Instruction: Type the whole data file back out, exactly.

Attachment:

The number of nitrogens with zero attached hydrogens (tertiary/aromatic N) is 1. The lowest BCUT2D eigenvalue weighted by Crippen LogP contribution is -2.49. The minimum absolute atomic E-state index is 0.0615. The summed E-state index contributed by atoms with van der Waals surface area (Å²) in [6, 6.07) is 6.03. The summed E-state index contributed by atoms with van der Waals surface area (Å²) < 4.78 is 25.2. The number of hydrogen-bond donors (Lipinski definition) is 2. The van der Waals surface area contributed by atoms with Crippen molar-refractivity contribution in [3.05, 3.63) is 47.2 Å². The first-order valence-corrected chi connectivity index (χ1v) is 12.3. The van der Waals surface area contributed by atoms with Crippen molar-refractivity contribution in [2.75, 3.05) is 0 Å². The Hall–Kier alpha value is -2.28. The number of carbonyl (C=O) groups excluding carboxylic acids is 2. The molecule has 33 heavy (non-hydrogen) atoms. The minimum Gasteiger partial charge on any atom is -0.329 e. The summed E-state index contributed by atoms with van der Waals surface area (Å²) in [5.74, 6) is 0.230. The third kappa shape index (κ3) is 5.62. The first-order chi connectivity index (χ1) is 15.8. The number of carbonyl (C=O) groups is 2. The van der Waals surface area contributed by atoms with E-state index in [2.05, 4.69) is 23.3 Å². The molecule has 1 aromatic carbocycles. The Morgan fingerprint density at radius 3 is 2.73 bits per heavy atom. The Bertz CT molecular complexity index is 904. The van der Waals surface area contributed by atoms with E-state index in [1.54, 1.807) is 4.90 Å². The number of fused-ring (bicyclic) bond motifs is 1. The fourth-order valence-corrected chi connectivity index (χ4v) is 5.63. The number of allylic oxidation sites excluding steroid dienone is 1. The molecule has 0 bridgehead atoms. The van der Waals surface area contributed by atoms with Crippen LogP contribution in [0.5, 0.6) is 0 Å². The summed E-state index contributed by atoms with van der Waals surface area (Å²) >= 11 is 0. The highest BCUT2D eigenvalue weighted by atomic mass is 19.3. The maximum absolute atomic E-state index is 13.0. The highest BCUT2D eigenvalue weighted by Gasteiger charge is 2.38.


The number of nitrogens with zero attached hydrogens (tertiary/aromatic N) is 1. The lowest BCUT2D eigenvalue weighted by Crippen LogP contribution is -2.49. The minimum absolute atomic E-state index is 0.0615. The summed E-state index contributed by atoms with van der Waals surface area (Å²) in [6, 6.07) is 6.03. The summed E-state index contributed by atoms with van der Waals surface area (Å²) < 4.78 is 25.2. The number of hydrogen-bond donors (Lipinski definition) is 2. The van der Waals surface area contributed by atoms with Crippen molar-refractivity contribution in [3.05, 3.63) is 47.2 Å². The first-order valence-corrected chi connectivity index (χ1v) is 12.3. The van der Waals surface area contributed by atoms with Crippen molar-refractivity contribution in [2.75, 3.05) is 0 Å². The Hall–Kier alpha value is -2.28. The number of carbonyl (C=O) groups excluding carboxylic acids is 2. The molecule has 33 heavy (non-hydrogen) atoms. The minimum Gasteiger partial charge on any atom is -0.329 e. The summed E-state index contributed by atoms with van der Waals surface area (Å²) in [5.74, 6) is 0.230. The third kappa shape index (κ3) is 5.62. The first-order chi connectivity index (χ1) is 15.8. The number of carbonyl (C=O) groups is 2. The van der Waals surface area contributed by atoms with E-state index in [2.05, 4.69) is 23.3 Å². The molecule has 1 aromatic carbocycles. The Morgan fingerprint density at radius 3 is 2.73 bits per heavy atom. The Bertz CT molecular complexity index is 904. The van der Waals surface area contributed by atoms with E-state index in [1.54, 1.807) is 4.90 Å². The number of fused-ring (bicyclic) bond motifs is 1. The fourth-order valence-corrected chi connectivity index (χ4v) is 5.63. The number of allylic oxidation sites excluding steroid dienone is 1. The molecule has 0 bridgehead atoms. The van der Waals surface area contributed by atoms with Crippen LogP contribution in [0.5, 0.6) is 0 Å². The summed E-state index contributed by atoms with van der Waals surface area (Å²) >= 11 is 0. The highest BCUT2D eigenvalue weighted by atomic mass is 19.3. The maximum absolute atomic E-state index is 13.0. The highest BCUT2D eigenvalue weighted by Gasteiger charge is 2.38.